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CONSOLE: PlayStation 3 DEVELOPER: WayForward Technologies PUBLISHER: Little Orbit
RELEASE DATE (NA): November 18, 2014 GENRE: Action/Adventure
// review by SoyBomb

This game isn't nameless. You've heard of it before.

A while back, I played Adventure Time: Explore The Dungeon Because I Don't Know!, a dungeon crawler that, while decent in concept, ended being a horrible experience because of how many times the game crashed my PlayStation 3. So in approaching the next game, Adventure Time: The Secret of the Nameless Kingdom, I was extremely weary. Was this one going to be even worse and make my console spontaneously catch fire every time I hit a loading screen? Will Finn leap out of the screen and give me a hoofing in the groin? Luckily, my PlayStation 3 was neither bricked nor immolated. Even more luckily, the game turned out to be pretty fun.

But here's the thing: this isn't an original game. No, it's really just trying to emulate something else with utmost transparency.

So Finn starts out asleep after being sent to the Nameless Kingdom to rescue princesses (pretty standard hero stuff), when he suddenly hears a voice calling him. It's Jake, but...there's no Jake around. Instead, he gets up and heads to the castle up north. But he can't enter, so he has to sneak around the side, remove a bush covering a secret entryway, and drop himself in. Does this sound at all like the introduction to any other popular game?

No? Well, once Finn realizes the power of his sword, he can slash bushes to his heart's content. He can use flying fairies to restore his health meter, which consists of three hearts in the top left corner of the HUD. Finn eventually also discovers that the voice of Jake was actually coming from his pocket, and now he can use Jake as a shield. Later, he can also use Jake to swing around in a circle and grab items (like a butterfly net). He has to rescue three captured princesses/maidens, and he explores dungeons to find them. Inside the dungeons, he must find keys to unlock doors, a map to see where you're going, a pencil to mark the boss' lair, and a larger key to open the boss room. The first boss is six bulky armored knights that hop around in a circular pattern. The first major item he discovers is a boomerang. He finds money after slicing through enemies or bushes, as well as receiving gifts from happy-go-lucky randoms, that can be exchanged at merchants inside houses for other useful goods. He grabs items from chests and holds them in the air on display. The entire game is a top-down perspective.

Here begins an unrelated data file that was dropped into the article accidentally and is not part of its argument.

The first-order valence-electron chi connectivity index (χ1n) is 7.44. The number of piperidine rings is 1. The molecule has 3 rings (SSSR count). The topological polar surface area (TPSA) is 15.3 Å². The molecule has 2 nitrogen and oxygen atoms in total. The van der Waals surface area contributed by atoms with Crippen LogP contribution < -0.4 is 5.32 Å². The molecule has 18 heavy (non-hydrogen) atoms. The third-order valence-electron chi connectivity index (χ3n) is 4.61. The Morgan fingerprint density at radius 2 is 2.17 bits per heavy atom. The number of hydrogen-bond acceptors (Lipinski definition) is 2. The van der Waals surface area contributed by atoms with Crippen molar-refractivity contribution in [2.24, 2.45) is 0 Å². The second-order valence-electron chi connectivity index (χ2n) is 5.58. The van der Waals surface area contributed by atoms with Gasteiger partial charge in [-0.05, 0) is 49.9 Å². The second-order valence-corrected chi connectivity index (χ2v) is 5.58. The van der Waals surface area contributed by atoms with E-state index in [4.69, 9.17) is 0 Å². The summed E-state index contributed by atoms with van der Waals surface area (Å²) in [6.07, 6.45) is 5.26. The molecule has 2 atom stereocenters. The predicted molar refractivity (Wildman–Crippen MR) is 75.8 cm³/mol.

The secret of the Nameless Kingdom is that it's actually Legend of Zelda: A Link to the Past with an Adventure Time reskin. The inspiration is so thick, you could cut it with Link's sword.


I was here back in 1992.

There's no shame here. You're playing A Link to the Past. Mind you, that's a quality game, but this is so derivative that I'm surprised Nintendo hasn't somehow dished out one of their cease and desist letters from their lawyer's fat-walleted bottoms. And that's possibly the game's biggest simultaneous asset and flaw. Yes, the game is pretty sound, even fun at times. There's nothing inherently wrong with the game; it didn't even hardlock my console, for which I will give WayForward a little credit. But by the same token, they put very little effort into actually concocting an Adventure Time adventure, instead yanking what already worked almost two decades earlier and calling it a day. It's literally a case of "been there, done that". At least Link to the Past gave you a better sense of direction on where to go next; this game just hopes you either remember or luckily stumble upon everything you need. As well, the dungeons plod on much longer than they should, making their exploration more of a drudgery than a dream. At least the game looks good. Nothing taxing on the console, or even remotely pushing the limits of what a PlayStation 3 is capable of handling, but it reflects the cartoon's unapologetic simplicity admirably enough. (It's also available on the 3DS and PS Vita handhelds, and even those little devices wouldn't break a sweat.) The entire game is a top-down perspective, similar to Zelda (whoa!), so everything you need to see is pretty visible and clear. There were a few minor graphical glitches, notably some assets being slow to load when I'm already in the environment. (Suddenly, a tree appears! It's magical!)

As for the voice acting, there isn't quite as much dialogue as I expected, save for the standard yammering tutorial blather at the beginning. But I feel as though the cast really didn't have their hearts in this project. I had to research whether that was actually John DiMaggio doing the voice of Jake because it was so lackluster in the game's introduction dungeon, I assumed they hired a bad soundalike. No, it's him. They just recorded his lines on a coffee break or something because he is not interested in this. Meanwhile, the music is decent, if nothing spectacular. You do have a mild sense of empowerment stomping through the grassy plains of the Nameless Kingdom while enjoying the stringed anthems of travel.

Adventure Time: The Secret of the Nameless Kingdom sounds fine, looks alright, and controls just fine. And it should, because Nintendo made it first. WayForward? More like WayBackward to find ideas.


Dialogue like this makes Shakespeare look like a Rob Schneider/David Spade comedy.


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